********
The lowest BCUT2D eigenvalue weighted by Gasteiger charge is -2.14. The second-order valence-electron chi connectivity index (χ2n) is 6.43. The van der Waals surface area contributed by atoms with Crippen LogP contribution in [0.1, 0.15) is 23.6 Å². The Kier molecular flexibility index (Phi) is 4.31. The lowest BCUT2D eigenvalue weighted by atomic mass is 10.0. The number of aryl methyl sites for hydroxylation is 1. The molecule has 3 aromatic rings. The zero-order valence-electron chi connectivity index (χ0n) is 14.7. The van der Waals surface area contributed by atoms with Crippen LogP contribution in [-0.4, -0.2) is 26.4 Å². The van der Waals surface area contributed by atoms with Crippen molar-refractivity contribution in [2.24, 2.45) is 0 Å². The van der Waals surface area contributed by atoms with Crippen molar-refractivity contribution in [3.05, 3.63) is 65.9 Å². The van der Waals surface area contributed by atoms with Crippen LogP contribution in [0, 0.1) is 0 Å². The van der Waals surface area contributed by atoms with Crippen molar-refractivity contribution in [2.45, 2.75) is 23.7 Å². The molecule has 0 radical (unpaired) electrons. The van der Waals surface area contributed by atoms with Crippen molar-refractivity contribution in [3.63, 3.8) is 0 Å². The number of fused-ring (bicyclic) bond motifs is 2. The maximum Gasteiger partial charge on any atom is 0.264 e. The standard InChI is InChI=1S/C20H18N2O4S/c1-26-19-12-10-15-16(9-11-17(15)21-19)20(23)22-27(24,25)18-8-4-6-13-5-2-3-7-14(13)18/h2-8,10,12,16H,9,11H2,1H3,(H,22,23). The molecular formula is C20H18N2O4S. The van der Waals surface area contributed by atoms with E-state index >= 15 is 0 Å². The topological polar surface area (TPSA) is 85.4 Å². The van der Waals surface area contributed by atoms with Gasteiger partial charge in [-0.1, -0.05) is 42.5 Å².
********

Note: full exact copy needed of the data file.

The lowest BCUT2D eigenvalue weighted by Gasteiger charge is -2.14. The second-order valence-electron chi connectivity index (χ2n) is 6.43. The van der Waals surface area contributed by atoms with Crippen LogP contribution in [0.1, 0.15) is 23.6 Å². The Kier molecular flexibility index (Phi) is 4.31. The lowest BCUT2D eigenvalue weighted by atomic mass is 10.0. The number of aryl methyl sites for hydroxylation is 1. The molecule has 3 aromatic rings. The zero-order valence-electron chi connectivity index (χ0n) is 14.7. The van der Waals surface area contributed by atoms with Crippen LogP contribution in [-0.4, -0.2) is 26.4 Å². The van der Waals surface area contributed by atoms with Crippen molar-refractivity contribution in [2.24, 2.45) is 0 Å². The van der Waals surface area contributed by atoms with Crippen molar-refractivity contribution in [3.05, 3.63) is 65.9 Å². The van der Waals surface area contributed by atoms with Crippen LogP contribution in [0, 0.1) is 0 Å². The van der Waals surface area contributed by atoms with Crippen molar-refractivity contribution in [2.45, 2.75) is 23.7 Å². The molecule has 0 radical (unpaired) electrons. The van der Waals surface area contributed by atoms with Crippen molar-refractivity contribution in [3.63, 3.8) is 0 Å². The number of fused-ring (bicyclic) bond motifs is 2. The maximum Gasteiger partial charge on any atom is 0.264 e. The standard InChI is InChI=1S/C20H18N2O4S/c1-26-19-12-10-15-16(9-11-17(15)21-19)20(23)22-27(24,25)18-8-4-6-13-5-2-3-7-14(13)18/h2-8,10,12,16H,9,11H2,1H3,(H,22,23). The molecular formula is C20H18N2O4S. The van der Waals surface area contributed by atoms with E-state index >= 15 is 0 Å². The topological polar surface area (TPSA) is 85.4 Å². The van der Waals surface area contributed by atoms with Gasteiger partial charge in [-0.1, -0.05) is 42.5 Å².